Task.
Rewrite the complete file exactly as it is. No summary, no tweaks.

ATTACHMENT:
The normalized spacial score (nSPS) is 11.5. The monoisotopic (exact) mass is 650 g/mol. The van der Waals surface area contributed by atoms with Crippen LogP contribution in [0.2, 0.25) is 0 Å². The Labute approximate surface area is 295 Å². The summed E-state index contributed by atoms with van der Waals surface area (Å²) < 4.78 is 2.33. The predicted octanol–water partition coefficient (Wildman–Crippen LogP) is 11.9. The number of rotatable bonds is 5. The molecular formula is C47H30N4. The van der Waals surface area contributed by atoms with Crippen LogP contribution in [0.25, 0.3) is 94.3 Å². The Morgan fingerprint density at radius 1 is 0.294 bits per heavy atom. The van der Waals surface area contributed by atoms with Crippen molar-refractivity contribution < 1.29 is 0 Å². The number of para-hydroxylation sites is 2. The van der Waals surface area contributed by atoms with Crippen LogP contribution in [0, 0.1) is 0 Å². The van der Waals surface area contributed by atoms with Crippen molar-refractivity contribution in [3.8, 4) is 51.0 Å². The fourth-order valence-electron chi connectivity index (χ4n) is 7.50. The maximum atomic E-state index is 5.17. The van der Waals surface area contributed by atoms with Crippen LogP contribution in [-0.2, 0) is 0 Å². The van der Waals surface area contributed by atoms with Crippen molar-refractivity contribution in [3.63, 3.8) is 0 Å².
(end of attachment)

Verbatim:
The normalized spacial score (nSPS) is 11.5. The monoisotopic (exact) mass is 650 g/mol. The van der Waals surface area contributed by atoms with Crippen LogP contribution in [0.2, 0.25) is 0 Å². The Labute approximate surface area is 295 Å². The summed E-state index contributed by atoms with van der Waals surface area (Å²) < 4.78 is 2.33. The predicted octanol–water partition coefficient (Wildman–Crippen LogP) is 11.9. The number of rotatable bonds is 5. The molecular formula is C47H30N4. The van der Waals surface area contributed by atoms with Crippen LogP contribution in [0.25, 0.3) is 94.3 Å². The Morgan fingerprint density at radius 1 is 0.294 bits per heavy atom. The van der Waals surface area contributed by atoms with Crippen molar-refractivity contribution < 1.29 is 0 Å². The number of para-hydroxylation sites is 2. The van der Waals surface area contributed by atoms with Crippen LogP contribution in [0, 0.1) is 0 Å². The van der Waals surface area contributed by atoms with Crippen molar-refractivity contribution in [3.8, 4) is 51.0 Å². The fourth-order valence-electron chi connectivity index (χ4n) is 7.50. The maximum atomic E-state index is 5.17. The van der Waals surface area contributed by atoms with Crippen LogP contribution in [-0.2, 0) is 0 Å². The van der Waals surface area contributed by atoms with Crippen molar-refractivity contribution in [3.63, 3.8) is 0 Å².